Dai: MacArthur backed re­turn of is­lands

China Daily (Canada) - - ACROSS AMER­I­CAS -

“Many of you were prob­a­bly not aware of this, but China’s ac­tions to re­store the is­lands were sup­ported by Gen­eral Dou­glas MacArthur,” Dai said.

Af­ter Ja­pan’s sur­ren­der, China’s mil­i­tary and gov­ern­ment per­son­nel were fer­ried by US-pro­vided mil­i­tary ves­sels to Xisha and Nan­sha Is­lands to hold the restora­tion cer­e­mony.

“Af­ter that, the US filed ap­pli­ca­tions to Chi­nese au­thor­i­ties on Tai­wan to con­duct ge­o­detic sur­vey in some of Nan­sha Is­lands on many oc­ca­sions,” he said.

“All this shows that the re­turn of Nan­sha Is­lands to China is part of the post­war in­ter­na­tional order and rel­e­vant ter­ri­to­rial ar­range­ments,” Dai pointed out.

Am­bas­sador Roy said there are some very con­struc­tive el­e­ments in Dai’s speech, and he high­lighted three points.

“One is both sides try to lower the tem­per­a­ture in the South China Sea, that’s very im­por­tant,” he said.

“Sec­ondly, he (Dai) said that ter­ri­tory is­sues should be re­solved peace­fully through ne­go­ti­a­tions, not through the use of force; that’s an im­por­tant part of China’s po­si­tion, and I think we need to pay at­ten­tion to it,” Roy con­tin­ued.

“The third point was China and the United States should work co­op­er­a­tively on this is­sue; that’s a very im­por­tant point also.”

Shi Yin­hong, an ex­pert on US stud­ies at Ren­min Univer­sity of China, said that if there are provo­ca­tions from ei­ther the Philip­pines or the US and oth­ers af­ter the rul­ing.

“China will cer­tainly re­spond, in both diplo­matic and mil­i­tary ways”.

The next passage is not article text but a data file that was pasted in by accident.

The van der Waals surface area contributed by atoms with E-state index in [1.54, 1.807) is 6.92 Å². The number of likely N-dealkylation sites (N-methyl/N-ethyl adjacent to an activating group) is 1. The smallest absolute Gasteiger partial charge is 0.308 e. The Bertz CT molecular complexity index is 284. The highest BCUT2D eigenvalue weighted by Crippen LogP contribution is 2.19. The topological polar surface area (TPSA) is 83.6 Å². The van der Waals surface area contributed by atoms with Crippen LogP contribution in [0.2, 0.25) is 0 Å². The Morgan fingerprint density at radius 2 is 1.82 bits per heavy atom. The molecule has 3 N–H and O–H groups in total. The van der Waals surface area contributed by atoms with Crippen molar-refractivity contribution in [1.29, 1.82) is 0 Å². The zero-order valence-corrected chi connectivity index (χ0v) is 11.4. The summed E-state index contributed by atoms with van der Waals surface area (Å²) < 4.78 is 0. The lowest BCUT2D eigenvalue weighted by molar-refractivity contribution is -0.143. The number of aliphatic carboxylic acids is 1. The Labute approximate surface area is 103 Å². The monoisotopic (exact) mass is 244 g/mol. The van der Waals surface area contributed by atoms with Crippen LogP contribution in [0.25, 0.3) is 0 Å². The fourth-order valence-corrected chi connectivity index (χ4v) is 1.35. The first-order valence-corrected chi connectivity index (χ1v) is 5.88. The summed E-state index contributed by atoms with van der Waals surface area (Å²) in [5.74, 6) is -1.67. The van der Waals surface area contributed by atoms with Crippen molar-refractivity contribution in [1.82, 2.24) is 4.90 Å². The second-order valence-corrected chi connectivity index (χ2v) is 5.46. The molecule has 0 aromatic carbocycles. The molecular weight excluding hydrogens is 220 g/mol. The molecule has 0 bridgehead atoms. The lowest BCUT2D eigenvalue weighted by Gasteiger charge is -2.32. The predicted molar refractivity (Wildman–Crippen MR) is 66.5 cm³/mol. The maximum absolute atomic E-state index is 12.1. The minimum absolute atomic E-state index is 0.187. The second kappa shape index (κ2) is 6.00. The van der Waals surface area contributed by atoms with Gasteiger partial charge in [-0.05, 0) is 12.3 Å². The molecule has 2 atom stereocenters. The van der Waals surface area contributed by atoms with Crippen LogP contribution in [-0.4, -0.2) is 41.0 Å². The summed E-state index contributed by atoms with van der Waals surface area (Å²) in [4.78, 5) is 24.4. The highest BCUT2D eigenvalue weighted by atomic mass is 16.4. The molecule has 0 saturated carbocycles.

Wil­liam Jones, Washington bureau chief for Ex­ec­u­tive In­tel­li­gence Re­view (EIR), said Dai gave an ex­cel­lent speech and pre­sen­ta­tion of the Chi­nese po­si­tion.

“I hope it is widely un­der­stood and widely read by peo­ple in the (US) ad­min­is­tra­tion, although some­times I doubt whether they will change their views,” Jones said.

“But I think it’s very im­por­tant be­cause he ad­dressed on one hand the ne­ces­sity of avoid­ing a con­flict in the re­gion over this is­sue.

“But (Dai) also crit­i­cized the po­si­tion that China would have to ac­cept what the US has been call­ing the in­ter­na­tional law but which many le­gal schol­ars and many coun­tries don’t con­sider bind­ing on China.”

My­ron Nordquist, as­so­ciate direc­tor and ed­i­tor of the Cen­ter for Oceans Law and Pol­icy at the Univer­sity of Vir­ginia School of Law, said he be­lieves the US is be­hind the is­sue “be­cause it wants to get back to the mil­i­tary base it was kicked out of”.

All this shows that the re­turn of Nan­sha Is­lands to China is part of the post­war in­ter­na­tional order and rel­e­vant ter­ri­to­rial ar­range­ments.”

Niu Yue in Washington and Chen Weihua in Hawaii con­trib­uted to this story.

Con­tact the writ­ers at lix­i­aokun@chi­nadaily.com.cn


For­mer State coun­cilor Dai Bing­guo (cen­ter) and Chi­nese Am­bas­sador to the US Cui Tiankai (fourth from right) with Chi­nese and Amer­i­can think tank ex­perts at the China-US Di­a­logue on the South China Sea held at the Carnegie En­dow­ment for In­ter­na­tional Peace on Tues­day in Washington.

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